Rome, S Prassede, The Zeno Chapel
|Also known as||The Zeno Chapel|
|Era||9AD - 13AD|
|Location||Via di Santa Prassede, 9, 00184 Roma RM, Italy|
Sta Prassede contains one of only a few early medieval side chapels to survive in Rome. Many were destroyed and replaced in the Renaissance and afterwards.
This little (it is 5 x 5.5 metres at its greatest) cross-shaped domed chapel is dedicated to S Zeno and located off the north-east aisle. Pope Paschal, who built the church, included this as a funerary chapel in honour of his mother, Theodora, who is depicted inside. It’s a splendid undertaking, a small, claustrophobic jewel-box of a chamber. Go in and try it with the lights on and with the lights off. This is the closest you’ll get to mosaics in Rome, so get a sense of the way in which mosaic crusts over a surface and is rough and bumpy.
There is a marble and granite revetment, considerable use of spolia and contemporary carvings, and a splendid opus sectile floor incorporating a massive porphyry roundel. The chapel also contained the relics of St Zeno himself and two other martyrs, brought by Paschal from the catacombs. Outside the door is a mosaic panel, a double arch filled with roundels of Christ, Virgin and saints. Inside, the chapel bursts with detail. On the vaulted golden ceiling, a bust of Christ in a roundel faces the door, to greet those entering. This roundel, shaped like a victory wreath, is supported by four mosaic angels standing on mosaic globes which in turn appear to stand on the real marble capitals of the real marble columns below. There is a small altar in front of the door, with a mosaic panel of the Virgin and Child (dated anywhere between the eleventh and thirteenth centuries) replacing a scene of the Transfiguration, which is cut away. In the short cross arm to the (viewer’s) left of the altar is a partly-destroyed scene of the Anastasis (Christ’s descent into Hades and his resurrection of the dead there) and four quarter-length busts of women: Theodora (with a square halo and inscription) on the far left, then an unnamed saint then the Virgin, then another unnamed saint. These two anonymous women may once more be the sacred sisters, Prassede and Pudenziana. Above them, a rather one-eyed Lamb of God stands on a hill from which the four rivers of Paradise descend and deer drink. Above this are three more women martyrs: Prassede and Pudenziana again, plus Agnes. To the right of the altar are three-quarter length figures: Christ in the centre and two saints: above them, three full-length saints, John, Andrew and James; above the main door, facing the altar are two further full-length saints, Paul and Peter. The imagery is one of resurrection and salvation (the Transfiguration, the Anastasis), watched over by the ascended Christ in the dome, with the assorted saints perhaps buoying Paschal’s (and indeed Theodora’s) prayers and hopes for the afterlife.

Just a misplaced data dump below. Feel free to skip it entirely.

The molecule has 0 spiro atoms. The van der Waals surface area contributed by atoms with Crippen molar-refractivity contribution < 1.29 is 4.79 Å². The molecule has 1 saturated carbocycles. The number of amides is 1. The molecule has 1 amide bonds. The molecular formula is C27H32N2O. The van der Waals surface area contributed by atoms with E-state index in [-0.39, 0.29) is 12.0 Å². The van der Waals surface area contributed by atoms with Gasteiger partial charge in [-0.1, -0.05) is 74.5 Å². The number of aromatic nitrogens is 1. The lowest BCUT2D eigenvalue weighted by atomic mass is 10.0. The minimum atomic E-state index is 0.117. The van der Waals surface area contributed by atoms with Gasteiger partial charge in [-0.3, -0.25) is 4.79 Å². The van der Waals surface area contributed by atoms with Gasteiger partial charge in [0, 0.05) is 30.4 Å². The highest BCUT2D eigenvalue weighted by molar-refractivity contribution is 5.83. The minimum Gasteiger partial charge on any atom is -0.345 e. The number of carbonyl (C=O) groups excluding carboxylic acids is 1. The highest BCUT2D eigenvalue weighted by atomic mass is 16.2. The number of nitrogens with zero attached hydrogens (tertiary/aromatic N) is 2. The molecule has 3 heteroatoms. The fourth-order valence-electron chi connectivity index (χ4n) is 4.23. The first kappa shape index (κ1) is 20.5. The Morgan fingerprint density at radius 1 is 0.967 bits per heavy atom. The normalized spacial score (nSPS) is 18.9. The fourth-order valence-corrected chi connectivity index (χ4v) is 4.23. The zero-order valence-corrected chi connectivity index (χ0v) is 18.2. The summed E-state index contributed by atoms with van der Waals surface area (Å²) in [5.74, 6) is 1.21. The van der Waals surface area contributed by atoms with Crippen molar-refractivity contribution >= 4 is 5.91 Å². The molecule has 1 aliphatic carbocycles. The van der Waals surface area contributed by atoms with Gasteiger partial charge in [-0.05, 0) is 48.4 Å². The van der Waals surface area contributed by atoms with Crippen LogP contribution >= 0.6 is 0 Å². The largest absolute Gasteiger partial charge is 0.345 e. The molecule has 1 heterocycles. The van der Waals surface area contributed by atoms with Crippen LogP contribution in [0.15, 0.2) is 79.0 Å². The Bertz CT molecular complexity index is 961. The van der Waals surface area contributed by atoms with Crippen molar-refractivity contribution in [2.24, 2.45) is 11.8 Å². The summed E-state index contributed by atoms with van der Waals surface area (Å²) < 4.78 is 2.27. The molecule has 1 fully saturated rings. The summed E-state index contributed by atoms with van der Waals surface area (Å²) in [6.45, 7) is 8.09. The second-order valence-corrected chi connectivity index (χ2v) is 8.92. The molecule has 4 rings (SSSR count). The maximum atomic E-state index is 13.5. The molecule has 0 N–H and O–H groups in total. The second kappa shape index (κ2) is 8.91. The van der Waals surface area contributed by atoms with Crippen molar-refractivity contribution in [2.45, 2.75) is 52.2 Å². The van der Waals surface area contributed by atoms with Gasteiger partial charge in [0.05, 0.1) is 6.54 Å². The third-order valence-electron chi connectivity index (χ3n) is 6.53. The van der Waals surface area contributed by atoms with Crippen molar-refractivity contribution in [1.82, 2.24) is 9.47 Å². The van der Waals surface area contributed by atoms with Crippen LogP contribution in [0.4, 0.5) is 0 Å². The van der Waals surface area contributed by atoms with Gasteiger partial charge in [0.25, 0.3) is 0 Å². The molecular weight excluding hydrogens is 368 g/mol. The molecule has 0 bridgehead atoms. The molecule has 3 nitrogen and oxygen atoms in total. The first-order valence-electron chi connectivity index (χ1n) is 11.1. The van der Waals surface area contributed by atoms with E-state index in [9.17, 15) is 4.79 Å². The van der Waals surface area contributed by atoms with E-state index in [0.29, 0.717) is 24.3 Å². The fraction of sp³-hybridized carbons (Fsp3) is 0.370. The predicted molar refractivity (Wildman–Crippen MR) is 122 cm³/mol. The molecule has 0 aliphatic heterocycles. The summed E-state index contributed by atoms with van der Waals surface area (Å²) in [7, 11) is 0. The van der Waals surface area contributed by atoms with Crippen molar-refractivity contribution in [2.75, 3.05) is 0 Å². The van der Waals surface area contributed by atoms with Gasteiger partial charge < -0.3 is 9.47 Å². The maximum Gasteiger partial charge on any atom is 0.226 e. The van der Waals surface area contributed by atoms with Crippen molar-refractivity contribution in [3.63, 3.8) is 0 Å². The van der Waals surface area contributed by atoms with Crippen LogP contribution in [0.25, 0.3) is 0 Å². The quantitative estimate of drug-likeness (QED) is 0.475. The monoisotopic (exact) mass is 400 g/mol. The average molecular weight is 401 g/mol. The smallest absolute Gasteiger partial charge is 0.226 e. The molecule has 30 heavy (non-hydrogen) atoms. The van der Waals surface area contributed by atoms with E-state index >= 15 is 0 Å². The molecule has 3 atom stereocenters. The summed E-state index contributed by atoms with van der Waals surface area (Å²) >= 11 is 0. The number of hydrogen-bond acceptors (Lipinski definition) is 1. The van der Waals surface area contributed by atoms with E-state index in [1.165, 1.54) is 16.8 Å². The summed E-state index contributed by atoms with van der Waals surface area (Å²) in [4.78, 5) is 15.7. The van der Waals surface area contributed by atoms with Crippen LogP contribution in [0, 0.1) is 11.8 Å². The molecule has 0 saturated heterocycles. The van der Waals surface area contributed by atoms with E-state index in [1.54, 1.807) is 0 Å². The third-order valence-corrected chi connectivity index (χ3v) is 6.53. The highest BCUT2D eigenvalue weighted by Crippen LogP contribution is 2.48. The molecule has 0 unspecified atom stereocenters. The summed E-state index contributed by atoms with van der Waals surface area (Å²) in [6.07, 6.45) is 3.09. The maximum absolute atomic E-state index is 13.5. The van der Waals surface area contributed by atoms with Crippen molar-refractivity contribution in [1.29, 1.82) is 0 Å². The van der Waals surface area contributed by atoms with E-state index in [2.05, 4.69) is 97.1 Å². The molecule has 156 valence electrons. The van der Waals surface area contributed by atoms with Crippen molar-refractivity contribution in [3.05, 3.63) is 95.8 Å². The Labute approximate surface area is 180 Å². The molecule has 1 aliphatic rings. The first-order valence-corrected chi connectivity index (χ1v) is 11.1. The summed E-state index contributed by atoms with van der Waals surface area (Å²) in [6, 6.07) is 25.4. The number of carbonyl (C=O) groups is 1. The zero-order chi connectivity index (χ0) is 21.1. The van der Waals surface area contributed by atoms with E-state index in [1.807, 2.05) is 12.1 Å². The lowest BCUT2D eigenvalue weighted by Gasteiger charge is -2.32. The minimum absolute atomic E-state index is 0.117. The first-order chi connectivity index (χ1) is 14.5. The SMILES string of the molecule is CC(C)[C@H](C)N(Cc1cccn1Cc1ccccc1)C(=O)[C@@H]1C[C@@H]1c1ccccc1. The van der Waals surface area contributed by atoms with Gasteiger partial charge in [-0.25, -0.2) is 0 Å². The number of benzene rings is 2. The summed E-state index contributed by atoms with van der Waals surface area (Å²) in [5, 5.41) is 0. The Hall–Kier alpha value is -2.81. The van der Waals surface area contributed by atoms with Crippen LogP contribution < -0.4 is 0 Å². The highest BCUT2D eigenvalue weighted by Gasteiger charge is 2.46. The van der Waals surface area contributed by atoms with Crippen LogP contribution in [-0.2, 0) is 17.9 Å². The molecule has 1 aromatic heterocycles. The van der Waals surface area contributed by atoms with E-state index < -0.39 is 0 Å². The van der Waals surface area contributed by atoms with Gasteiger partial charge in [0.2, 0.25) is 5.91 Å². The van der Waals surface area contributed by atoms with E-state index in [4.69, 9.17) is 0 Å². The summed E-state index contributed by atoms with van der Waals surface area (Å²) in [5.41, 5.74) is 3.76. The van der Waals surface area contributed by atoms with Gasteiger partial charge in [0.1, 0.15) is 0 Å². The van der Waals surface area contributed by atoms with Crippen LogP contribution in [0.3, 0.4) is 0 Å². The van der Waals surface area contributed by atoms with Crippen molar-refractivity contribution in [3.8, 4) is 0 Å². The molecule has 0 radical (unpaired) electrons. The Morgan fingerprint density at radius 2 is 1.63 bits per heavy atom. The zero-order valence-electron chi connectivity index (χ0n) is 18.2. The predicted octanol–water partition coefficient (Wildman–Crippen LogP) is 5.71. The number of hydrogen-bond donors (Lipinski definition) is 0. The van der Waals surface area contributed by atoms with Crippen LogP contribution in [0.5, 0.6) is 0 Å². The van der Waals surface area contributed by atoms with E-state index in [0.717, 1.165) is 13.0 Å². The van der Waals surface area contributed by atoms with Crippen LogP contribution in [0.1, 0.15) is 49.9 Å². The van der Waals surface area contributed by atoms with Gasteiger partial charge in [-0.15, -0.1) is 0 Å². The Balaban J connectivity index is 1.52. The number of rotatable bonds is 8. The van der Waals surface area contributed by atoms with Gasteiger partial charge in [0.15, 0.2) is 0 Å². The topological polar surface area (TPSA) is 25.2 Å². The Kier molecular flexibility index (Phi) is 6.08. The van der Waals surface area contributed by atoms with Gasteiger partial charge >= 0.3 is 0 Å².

Auxiliary chapels and their altars were increasingly important in medieval western churches as reserved family spaces for the burial of the dead, prayer and commemoration, especially as the great high altar, with the development of chancel and rood screens, became increasingly isolated and formalised away from the general congregation.